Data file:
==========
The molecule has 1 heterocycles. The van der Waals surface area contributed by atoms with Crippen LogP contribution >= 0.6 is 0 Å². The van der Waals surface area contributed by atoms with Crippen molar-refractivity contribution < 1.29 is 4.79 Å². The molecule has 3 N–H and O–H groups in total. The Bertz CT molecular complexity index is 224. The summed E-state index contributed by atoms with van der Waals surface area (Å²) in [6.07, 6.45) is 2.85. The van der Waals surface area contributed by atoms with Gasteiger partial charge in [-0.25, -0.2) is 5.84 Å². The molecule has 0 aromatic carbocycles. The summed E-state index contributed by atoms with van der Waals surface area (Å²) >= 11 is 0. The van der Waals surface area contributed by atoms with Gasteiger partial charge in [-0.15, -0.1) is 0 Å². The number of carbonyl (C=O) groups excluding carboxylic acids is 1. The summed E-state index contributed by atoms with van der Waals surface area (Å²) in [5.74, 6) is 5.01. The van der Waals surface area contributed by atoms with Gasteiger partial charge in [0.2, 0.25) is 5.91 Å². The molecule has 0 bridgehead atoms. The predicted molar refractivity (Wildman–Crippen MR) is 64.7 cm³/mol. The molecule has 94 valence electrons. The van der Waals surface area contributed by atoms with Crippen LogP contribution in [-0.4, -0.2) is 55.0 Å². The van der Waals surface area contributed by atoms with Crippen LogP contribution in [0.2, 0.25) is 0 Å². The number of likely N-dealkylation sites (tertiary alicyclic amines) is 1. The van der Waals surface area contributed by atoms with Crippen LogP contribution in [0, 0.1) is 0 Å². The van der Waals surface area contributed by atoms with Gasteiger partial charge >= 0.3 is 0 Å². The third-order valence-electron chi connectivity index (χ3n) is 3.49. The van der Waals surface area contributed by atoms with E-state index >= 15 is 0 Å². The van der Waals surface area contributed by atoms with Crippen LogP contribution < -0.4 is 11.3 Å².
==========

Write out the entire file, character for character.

The molecule has 1 heterocycles. The van der Waals surface area contributed by atoms with Crippen LogP contribution >= 0.6 is 0 Å². The van der Waals surface area contributed by atoms with Crippen molar-refractivity contribution < 1.29 is 4.79 Å². The molecule has 3 N–H and O–H groups in total. The Bertz CT molecular complexity index is 224. The summed E-state index contributed by atoms with van der Waals surface area (Å²) in [6.07, 6.45) is 2.85. The van der Waals surface area contributed by atoms with Gasteiger partial charge in [-0.25, -0.2) is 5.84 Å². The molecule has 0 aromatic carbocycles. The summed E-state index contributed by atoms with van der Waals surface area (Å²) >= 11 is 0. The van der Waals surface area contributed by atoms with Gasteiger partial charge in [-0.15, -0.1) is 0 Å². The number of carbonyl (C=O) groups excluding carboxylic acids is 1. The summed E-state index contributed by atoms with van der Waals surface area (Å²) in [5.74, 6) is 5.01. The van der Waals surface area contributed by atoms with Gasteiger partial charge in [0.2, 0.25) is 5.91 Å². The molecule has 0 bridgehead atoms. The predicted molar refractivity (Wildman–Crippen MR) is 64.7 cm³/mol. The molecule has 94 valence electrons. The van der Waals surface area contributed by atoms with Crippen LogP contribution in [-0.4, -0.2) is 55.0 Å². The van der Waals surface area contributed by atoms with Crippen LogP contribution in [0.2, 0.25) is 0 Å². The number of likely N-dealkylation sites (tertiary alicyclic amines) is 1. The van der Waals surface area contributed by atoms with Crippen LogP contribution in [0, 0.1) is 0 Å². The van der Waals surface area contributed by atoms with Gasteiger partial charge >= 0.3 is 0 Å². The third-order valence-electron chi connectivity index (χ3n) is 3.49. The van der Waals surface area contributed by atoms with E-state index >= 15 is 0 Å². The van der Waals surface area contributed by atoms with Crippen LogP contribution < -0.4 is 11.3 Å².